Unsurprisingly, being the only candidate in the running, Ajay Banga was elected president of the World Bank (WB), announced Wednesday, in a press release, the institution, after a meeting of its board of directors. administration. Candidate of the United States, 63-year-old business leader, the American-Indian has assured, on several occasions, that he wants to give priority, during his mandate, to the financing of the fight against global warming and to the reform of the BM. He is expected to take office for a five-year term on June 2, the WB said.

Traditionally, the WB is the preserve of the United States, a citizen of which has always led the Bank since its creation, in the wake of the Bretton Woods agreements in 1944. But this hegemony was increasingly challenged, in particular by the major emerging countries, led by Brazil, China, India and Russia, who have been wishing for several years to see their place in international financial institutions strengthened.

Amid rising geopolitical tensions, the US decision to nominate Ajay Banga, who was born and raised in India, was anything but trivial, as the US tries to get closer to the other Asian giant. to counter Chinese influence in the region. As soon as he was appointed, Ajay Banga embarked on a world tour, aiming to promote his candidacy and obtain the support of as many countries as possible, in particular emerging and developing countries. He was thus able to count on India, Kenya and even South Africa, which supported his candidacy.

But not only, since Ajay Banga was also able to count on the support of a certain number of French-speaking countries, in particular, as recalled in mid-April to AFP Abdoul Salam Bello, administrator of the WB representing 23 African countries. “I think the campaign is going very well,” said a US Treasury official at the end of March, “his experience is seen as essential, as is his knowledge of the private sector and of private-public partnerships, which are essential in the context of of the World Bank”.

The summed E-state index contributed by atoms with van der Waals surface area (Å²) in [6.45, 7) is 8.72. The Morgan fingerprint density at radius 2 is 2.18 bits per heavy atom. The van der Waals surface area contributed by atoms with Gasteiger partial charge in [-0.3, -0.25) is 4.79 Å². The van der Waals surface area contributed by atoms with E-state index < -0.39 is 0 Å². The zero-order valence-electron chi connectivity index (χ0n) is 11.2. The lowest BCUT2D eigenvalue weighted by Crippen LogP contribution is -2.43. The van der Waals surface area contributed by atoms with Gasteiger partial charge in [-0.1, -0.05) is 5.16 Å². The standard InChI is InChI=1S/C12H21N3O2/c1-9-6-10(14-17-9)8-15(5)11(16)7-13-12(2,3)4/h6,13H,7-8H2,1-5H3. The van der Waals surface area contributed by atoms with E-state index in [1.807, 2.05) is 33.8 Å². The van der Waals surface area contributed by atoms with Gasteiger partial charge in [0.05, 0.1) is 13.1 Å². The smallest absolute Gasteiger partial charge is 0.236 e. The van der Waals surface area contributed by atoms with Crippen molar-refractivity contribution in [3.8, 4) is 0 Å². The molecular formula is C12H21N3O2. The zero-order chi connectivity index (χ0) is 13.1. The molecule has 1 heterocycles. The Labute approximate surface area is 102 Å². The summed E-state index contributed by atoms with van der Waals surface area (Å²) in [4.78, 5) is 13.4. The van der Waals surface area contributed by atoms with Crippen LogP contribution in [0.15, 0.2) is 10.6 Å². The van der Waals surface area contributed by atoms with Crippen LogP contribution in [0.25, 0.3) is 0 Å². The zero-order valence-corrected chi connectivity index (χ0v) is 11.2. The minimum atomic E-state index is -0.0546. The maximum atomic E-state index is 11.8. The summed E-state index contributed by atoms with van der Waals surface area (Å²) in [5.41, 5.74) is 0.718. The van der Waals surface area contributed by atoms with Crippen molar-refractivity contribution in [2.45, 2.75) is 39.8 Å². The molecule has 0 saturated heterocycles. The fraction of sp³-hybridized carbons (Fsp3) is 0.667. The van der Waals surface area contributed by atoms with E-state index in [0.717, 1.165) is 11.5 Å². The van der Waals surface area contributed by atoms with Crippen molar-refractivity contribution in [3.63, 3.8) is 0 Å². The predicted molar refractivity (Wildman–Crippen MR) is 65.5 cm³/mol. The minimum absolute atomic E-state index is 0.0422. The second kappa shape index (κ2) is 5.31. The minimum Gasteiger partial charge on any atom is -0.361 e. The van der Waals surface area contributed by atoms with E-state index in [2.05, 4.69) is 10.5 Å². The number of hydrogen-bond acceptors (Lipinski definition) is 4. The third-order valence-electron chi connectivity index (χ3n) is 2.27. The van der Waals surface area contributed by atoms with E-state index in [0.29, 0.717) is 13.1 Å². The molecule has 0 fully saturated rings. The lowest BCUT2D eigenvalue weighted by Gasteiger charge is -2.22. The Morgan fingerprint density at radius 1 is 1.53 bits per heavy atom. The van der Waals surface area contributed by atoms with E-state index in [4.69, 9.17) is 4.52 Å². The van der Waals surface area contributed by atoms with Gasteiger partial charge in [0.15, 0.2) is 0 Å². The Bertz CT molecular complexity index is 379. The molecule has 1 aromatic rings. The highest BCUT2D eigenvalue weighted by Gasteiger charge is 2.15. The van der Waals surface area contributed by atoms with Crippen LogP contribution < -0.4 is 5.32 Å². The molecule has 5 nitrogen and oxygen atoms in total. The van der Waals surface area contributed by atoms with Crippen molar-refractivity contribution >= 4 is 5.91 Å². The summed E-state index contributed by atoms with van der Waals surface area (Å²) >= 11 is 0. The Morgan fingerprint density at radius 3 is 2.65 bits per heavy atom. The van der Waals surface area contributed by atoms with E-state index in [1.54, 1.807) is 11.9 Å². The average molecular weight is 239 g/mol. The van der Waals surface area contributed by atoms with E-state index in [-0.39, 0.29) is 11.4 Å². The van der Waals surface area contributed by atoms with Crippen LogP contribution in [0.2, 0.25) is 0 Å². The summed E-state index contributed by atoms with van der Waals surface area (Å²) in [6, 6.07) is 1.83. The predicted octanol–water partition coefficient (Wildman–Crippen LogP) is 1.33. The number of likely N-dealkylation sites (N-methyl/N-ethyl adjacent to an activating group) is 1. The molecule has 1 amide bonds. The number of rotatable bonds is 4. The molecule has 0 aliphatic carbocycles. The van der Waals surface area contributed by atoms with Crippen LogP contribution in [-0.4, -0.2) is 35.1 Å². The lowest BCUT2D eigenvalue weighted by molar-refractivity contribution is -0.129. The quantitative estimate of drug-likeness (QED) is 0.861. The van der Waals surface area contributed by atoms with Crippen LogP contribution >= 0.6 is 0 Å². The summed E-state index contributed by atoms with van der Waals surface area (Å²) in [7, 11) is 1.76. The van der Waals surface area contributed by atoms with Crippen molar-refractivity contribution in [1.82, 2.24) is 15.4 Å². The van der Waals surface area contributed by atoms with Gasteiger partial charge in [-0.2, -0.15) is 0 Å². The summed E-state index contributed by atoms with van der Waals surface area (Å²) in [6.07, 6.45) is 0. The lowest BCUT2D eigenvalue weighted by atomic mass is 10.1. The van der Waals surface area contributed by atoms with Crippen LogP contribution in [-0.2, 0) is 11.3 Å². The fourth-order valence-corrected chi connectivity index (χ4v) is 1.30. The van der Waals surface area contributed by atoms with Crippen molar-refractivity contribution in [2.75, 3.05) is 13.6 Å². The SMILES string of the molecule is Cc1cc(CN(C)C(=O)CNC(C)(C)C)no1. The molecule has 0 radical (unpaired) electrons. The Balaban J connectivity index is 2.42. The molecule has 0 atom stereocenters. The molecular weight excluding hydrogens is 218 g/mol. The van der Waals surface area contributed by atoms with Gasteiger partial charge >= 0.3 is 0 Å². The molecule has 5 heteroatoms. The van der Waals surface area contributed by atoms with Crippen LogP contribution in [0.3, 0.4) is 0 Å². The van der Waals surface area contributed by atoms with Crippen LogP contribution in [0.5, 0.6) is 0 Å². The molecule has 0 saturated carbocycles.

“We believe that his experience will be very important in helping the WB to strengthen the mobilization of the private sector. During our discussion, he spoke of very interesting practical solutions to strengthen this private sector commitment,” added Abdoul Salam Bello. “When we know that we may need funding, it is difficult not to support the candidate who will be elected”, however, confided to AFP an African minister present in Washington during the spring meetings of the WB and of the International Monetary Fund (IMF), in early April.

In a context where more than sixty poor and emerging countries are on the brink of or hit by a debt crisis, funding from the two institutions is even more essential to avoid a collapse of their national economies. Especially since the rise in the rates of the main central banks affects the access of these countries to financing, while strongly increasing the costs, further complicating the budgetary situation of these countries.

However, the hardest part now remains to be done for Ajay Banga, who will have to meet expectations on two burning and linked issues: the reform of international financial institutions, starting with the WB, and an increase in the financing of the fight against global warming. climatic. Especially since the needs are enormous, as the IMF has repeatedly pointed out: a minimum of 1,000 billion dollars per year will be necessary, over the next few years, to help emerging and developing countries to cope with them.

During the spring meetings, the main contributors to the WB agreed to increase its financing capacities by 50 billion dollars over the next ten years, a significant effort but notoriously insufficient compared to the needs. In response, Ajay Banga made no secret of his desire to involve the private sector.

“There is not enough money, whether in the multilateral development banks, in the major governments of the developed world, in civil society, even with the most philanthropic intentions”, he insisted at the beginning of March. Among the solutions recommended, Ajay Banga envisaged in particular to rethink the approach of financing by specific projects, so as to be more incentive with regard to the private sector. He will now have the opportunity to move from theory to practice.